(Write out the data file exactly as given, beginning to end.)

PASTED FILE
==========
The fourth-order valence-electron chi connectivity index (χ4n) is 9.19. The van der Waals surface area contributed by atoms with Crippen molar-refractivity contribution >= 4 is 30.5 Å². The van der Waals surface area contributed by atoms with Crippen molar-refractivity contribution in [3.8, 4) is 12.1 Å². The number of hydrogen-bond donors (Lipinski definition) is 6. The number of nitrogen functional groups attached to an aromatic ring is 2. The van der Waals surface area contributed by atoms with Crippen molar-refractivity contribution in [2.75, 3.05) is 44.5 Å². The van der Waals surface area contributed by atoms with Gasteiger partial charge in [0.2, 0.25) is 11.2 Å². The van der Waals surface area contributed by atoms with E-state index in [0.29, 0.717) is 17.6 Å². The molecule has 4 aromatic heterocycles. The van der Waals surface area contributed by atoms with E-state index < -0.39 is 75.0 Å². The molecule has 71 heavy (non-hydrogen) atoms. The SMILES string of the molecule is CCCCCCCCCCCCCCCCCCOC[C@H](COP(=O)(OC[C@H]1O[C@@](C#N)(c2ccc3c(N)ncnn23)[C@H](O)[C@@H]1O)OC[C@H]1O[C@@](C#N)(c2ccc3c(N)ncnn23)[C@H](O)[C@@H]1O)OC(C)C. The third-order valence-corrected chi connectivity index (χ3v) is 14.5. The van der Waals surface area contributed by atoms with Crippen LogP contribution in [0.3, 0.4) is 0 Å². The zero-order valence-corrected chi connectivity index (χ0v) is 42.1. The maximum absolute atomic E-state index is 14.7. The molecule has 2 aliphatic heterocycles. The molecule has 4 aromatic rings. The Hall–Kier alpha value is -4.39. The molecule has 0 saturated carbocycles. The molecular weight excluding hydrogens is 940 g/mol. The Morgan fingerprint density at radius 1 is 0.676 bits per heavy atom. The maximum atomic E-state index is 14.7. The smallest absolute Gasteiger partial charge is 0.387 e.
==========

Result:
The fourth-order valence-electron chi connectivity index (χ4n) is 9.19. The van der Waals surface area contributed by atoms with Crippen molar-refractivity contribution >= 4 is 30.5 Å². The van der Waals surface area contributed by atoms with Crippen molar-refractivity contribution in [3.8, 4) is 12.1 Å². The number of hydrogen-bond donors (Lipinski definition) is 6. The number of nitrogen functional groups attached to an aromatic ring is 2. The van der Waals surface area contributed by atoms with Crippen molar-refractivity contribution in [2.75, 3.05) is 44.5 Å². The van der Waals surface area contributed by atoms with Gasteiger partial charge in [0.2, 0.25) is 11.2 Å². The van der Waals surface area contributed by atoms with E-state index in [0.29, 0.717) is 17.6 Å². The molecule has 4 aromatic heterocycles. The van der Waals surface area contributed by atoms with E-state index < -0.39 is 75.0 Å². The molecule has 71 heavy (non-hydrogen) atoms. The SMILES string of the molecule is CCCCCCCCCCCCCCCCCCOC[C@H](COP(=O)(OC[C@H]1O[C@@](C#N)(c2ccc3c(N)ncnn23)[C@H](O)[C@@H]1O)OC[C@H]1O[C@@](C#N)(c2ccc3c(N)ncnn23)[C@H](O)[C@@H]1O)OC(C)C. The third-order valence-corrected chi connectivity index (χ3v) is 14.5. The van der Waals surface area contributed by atoms with Crippen LogP contribution in [0.3, 0.4) is 0 Å². The zero-order valence-corrected chi connectivity index (χ0v) is 42.1. The maximum absolute atomic E-state index is 14.7. The molecule has 2 aliphatic heterocycles. The molecule has 4 aromatic rings. The Hall–Kier alpha value is -4.39. The molecule has 0 saturated carbocycles. The molecular weight excluding hydrogens is 940 g/mol. The Morgan fingerprint density at radius 1 is 0.676 bits per heavy atom. The maximum atomic E-state index is 14.7. The smallest absolute Gasteiger partial charge is 0.387 e.